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1 Lent - Mark 1:9-15

In both Matthew and Luke, we overhear an extended conversation between Jesus and Satan in the wilds, with three distinct temptations related to bread, power, and sacred security.

Mark's story of temptation is much longer.

If you blink, you'll miss the forty days in the desert ... but not the temptation story, because the entire gospel is a battle between Jesus and the forces trying to derail him.

Jesus is tempted and tested throughout.


Jesus begins his public ministry in a synagogue by casting out an unclean spirit, and goes on to contend against others in chapters one, three, five, six, seven, and nine.

But it's not just the demons who test him.

Instant success threatens his wider mission in chapter one.

Religious authorities test him with trap questions across multiple episodes.

His family tries to bring him home and talk sense to him; his hometown rejects him.

His own disciples test him as much as anyone, and at one point he erupts at their ringleader,

Simon Peter, Get behind me, Satan!

It's not because Peter is wearing unflattering red tights and horns.

It is because the Hebrew term Satan means Accuser or Adversary, a role of opposition

that can be played by familiar and beautiful and beloved faces too.

A rich, religious young man wants to follow him, but Jesus looks past his wealth and resume and loves him enough to invite him to sell everything, give them money to the poor, and then come follow; the man slinks away like a defeated tempter.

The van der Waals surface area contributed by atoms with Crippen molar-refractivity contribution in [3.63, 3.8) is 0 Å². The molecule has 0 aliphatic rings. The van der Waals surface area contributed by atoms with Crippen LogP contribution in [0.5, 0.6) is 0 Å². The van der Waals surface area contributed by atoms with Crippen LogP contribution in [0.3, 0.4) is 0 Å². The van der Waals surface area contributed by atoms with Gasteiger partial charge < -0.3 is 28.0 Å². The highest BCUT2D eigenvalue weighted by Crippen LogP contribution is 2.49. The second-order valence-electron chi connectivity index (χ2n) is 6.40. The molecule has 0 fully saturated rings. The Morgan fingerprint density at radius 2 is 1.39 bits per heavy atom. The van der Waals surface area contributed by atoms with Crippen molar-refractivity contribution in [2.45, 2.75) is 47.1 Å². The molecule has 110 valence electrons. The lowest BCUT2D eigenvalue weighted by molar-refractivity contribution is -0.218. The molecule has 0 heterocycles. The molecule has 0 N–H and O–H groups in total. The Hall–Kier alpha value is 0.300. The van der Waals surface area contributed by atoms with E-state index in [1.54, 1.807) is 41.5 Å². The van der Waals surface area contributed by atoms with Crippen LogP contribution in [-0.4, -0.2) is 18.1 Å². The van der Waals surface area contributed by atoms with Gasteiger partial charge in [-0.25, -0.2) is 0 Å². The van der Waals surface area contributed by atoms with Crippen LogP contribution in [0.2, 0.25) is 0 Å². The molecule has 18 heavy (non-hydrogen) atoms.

You cannot turn a page or a corner in Mark without facing another adversary.

Satan keeps after Jesus a lot longer than just forty days.

His whole ministry is a battle.

But Jesus does withdraw from the world to have three lonely, high stakes, one-on-one conversations with no one else istening.

They are not with the devil; they are with God.

In chapter one, as his ministry explodes with early success and he is faced with having

instant, enormous power and glory, he prays.

In chapter six, after turning a few loaves into bread enough to satisfy a starving crowd, he prays.

In chapter fourteen, needing a magical, miraculous rescue in Jerusalem, he prays: Abba.

Father, for you all things are possible; remove this cup from me; yet not what I want, but what you want.

And as he is ripped open on the cross, the temple of the curtain is torn apart like the sky.

His death—or as he called it, his "baptism" (10:38)—is accompanied by a voice of

authority, this time from a centurion on the ground: Truly this man was God's Son!

His body was carried away to the wilds, and women came like angels to minister to him.

Next thing you know, he appears in heartbroken Galilee, announcing good news that the

kingdom of God has turned life and death around.

Today's reading is the whole gospel in miniature: baptism-wilderness-good news; cross-tomb- resurrection; Friday-Saturday-Sunday; the tearing of heaven for the healing of the world.

If you blink, you'll miss it, because Mark tells it so quickly.

Because Mark also knows how real life feels.


If you collapse world history into six sentences, this last year would barely be a phrase.

Racial reckoning, a pandemic, a terrorist attack on the capitol, two impeachments: a year that will fill libraries is just the latest little blip in the story of God.

But a few months can feel like forever, and forty days can feel like a lifetime.

Mark in his brilliance presents the temptation of Jesus in its proper perspective: it is only forty days, and it is all of fourteen chapters.

For us as Christians, Lent is only forty days and it is the story of our whole lives.

Everything from baptism to funeral is a battle.